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It is, fortunately, a rare occurrence for Australia’s government to be in conflict with its judiciary but there have been some fairly spectacular examples:
Australia has recently seen another outbreak of barely contained fury on the part of the sitting Government against the High Court following the Court’s decision in Plaintiff M70/2011 v Minister for Immigration and Citizenship  HCA 32 known popularly as the Malaysian Solution Case. This was litigation brought before the High Court to challenge the Gillard Government’s plan to “swap” 800 asylum-seekers who had arrived in Australia by boat as “unlawful non-citizens” for 4,000 people in Malaysia whose refugee status had already been confirmed.
In the hours after the High Court’s emphatic decision that the Government’s proposed “Malaysian Arrangement” is legally invalid, Immigration Minister Chris Bowen declared that the result was “profoundly disappointing” and intimated that the High Court had “applied a new test” which varied from the previous understanding of the law relating to “third country processing”. Prime Minister Julia Gillard added to the Minister’s comments the following day, saying that the High Court’s decision “basically turns on its head the understanding of the law in this country” that had pertained previously. She single out Chief Justice Robert French, stating that “his Honour … considered comparable legal questions when he was a judge of the Federal Court and made different decisions to the one that the High Court made yesterday.” Senior members of the Government repeated these criticisms. The Attorney-General continued the unfortunate recent tradition of making no attempt to defend the Chief Justice or other members of the High Court.
However, the Government’s criticism was entirely misplaced. While it is fair to say that few in the Australian legal community had expected the result in M70, it was by no means the work of a crusading High Court engaged in so-called “judicial activism”. The majority judgments in the Court’s 6:1 decision are strict exercises in statutory interpretation, as prominent legal commentators like Professor George Williams have noted. In other words, the High Court held that the Minister simply did not have the power under the Migration Act to declare that Malaysia is a place that was able to provide the protections to asylum-seekers which are required by the legislation.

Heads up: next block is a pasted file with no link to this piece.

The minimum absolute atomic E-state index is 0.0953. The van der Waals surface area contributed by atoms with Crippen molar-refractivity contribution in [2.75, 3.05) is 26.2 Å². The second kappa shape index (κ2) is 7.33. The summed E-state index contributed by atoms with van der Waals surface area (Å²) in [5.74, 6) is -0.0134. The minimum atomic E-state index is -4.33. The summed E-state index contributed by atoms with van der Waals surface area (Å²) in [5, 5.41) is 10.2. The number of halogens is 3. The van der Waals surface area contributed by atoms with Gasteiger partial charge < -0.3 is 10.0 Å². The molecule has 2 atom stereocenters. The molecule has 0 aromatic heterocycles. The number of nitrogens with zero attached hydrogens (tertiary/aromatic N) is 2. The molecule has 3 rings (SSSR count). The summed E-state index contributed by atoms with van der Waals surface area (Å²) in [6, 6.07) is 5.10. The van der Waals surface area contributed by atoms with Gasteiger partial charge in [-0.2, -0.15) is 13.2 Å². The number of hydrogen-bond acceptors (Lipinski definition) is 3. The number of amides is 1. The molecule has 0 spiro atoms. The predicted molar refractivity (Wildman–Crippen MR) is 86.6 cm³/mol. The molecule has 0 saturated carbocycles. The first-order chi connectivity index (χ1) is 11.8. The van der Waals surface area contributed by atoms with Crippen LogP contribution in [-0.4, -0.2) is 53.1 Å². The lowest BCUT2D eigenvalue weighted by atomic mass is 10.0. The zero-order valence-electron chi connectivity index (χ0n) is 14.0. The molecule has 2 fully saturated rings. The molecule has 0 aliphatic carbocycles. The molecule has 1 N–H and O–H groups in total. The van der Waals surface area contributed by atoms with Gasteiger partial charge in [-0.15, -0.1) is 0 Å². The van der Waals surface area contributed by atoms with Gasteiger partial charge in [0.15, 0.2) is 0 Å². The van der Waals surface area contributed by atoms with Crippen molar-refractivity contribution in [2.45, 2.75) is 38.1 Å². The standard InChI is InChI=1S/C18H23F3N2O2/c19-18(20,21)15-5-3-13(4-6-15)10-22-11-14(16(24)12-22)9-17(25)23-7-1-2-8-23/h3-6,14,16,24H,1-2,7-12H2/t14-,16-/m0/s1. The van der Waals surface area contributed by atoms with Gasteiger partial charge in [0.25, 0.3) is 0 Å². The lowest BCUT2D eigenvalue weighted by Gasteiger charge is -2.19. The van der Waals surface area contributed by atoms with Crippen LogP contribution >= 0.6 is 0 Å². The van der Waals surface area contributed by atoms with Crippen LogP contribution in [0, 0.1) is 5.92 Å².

Section 198A(3), the relevant section of the Migration Act,reads as follows:
The Minister may:
(a) declare in writing that a specified country:
(i) provides access, for persons seeking asylum, to effective procedures for assessing their need for protection; and
(ii) provides protection for persons seeking asylum, pending determination of their refugee status; and
(iii) provides protection to persons who are given refugee status, pending their voluntary repatriation to their country of origin or resettlement in another country; and
(iv) meets relevant human rights standards in providing that protection; and
(b) in writing, revoke a declaration made under paragraph (a).
It was telling, in the view of the majority judges, that the requirements of the Migration Act were not set out in terms of needing to be met in the Minister’s ‘opinion’ or to his ‘satisfaction’. This is not an unusual form of words where the Australian parliament wishes to indicate that subjective satisfaction is all that is required and the Migration Act features many examples, such as those considered in Minister for Immigration and Citizenship v SZMDS (2010) 240 CLR 611.
A key part of this reasoning was that Malaysia is not a signatory to the Refugees Convention or the Refugees Protocol and has no domestic legal protections for asylum-seekers of the type required by section 198A. The joint majority judgment of Justices William Gummow, Kenneth Hayne, Susan Crennan and Virginia Bell characterised the elements of section 198A(3)(a) as jurisdictional facts whose existence required that Malaysia be legally obliged to protect asylum-seekers with the listed protections.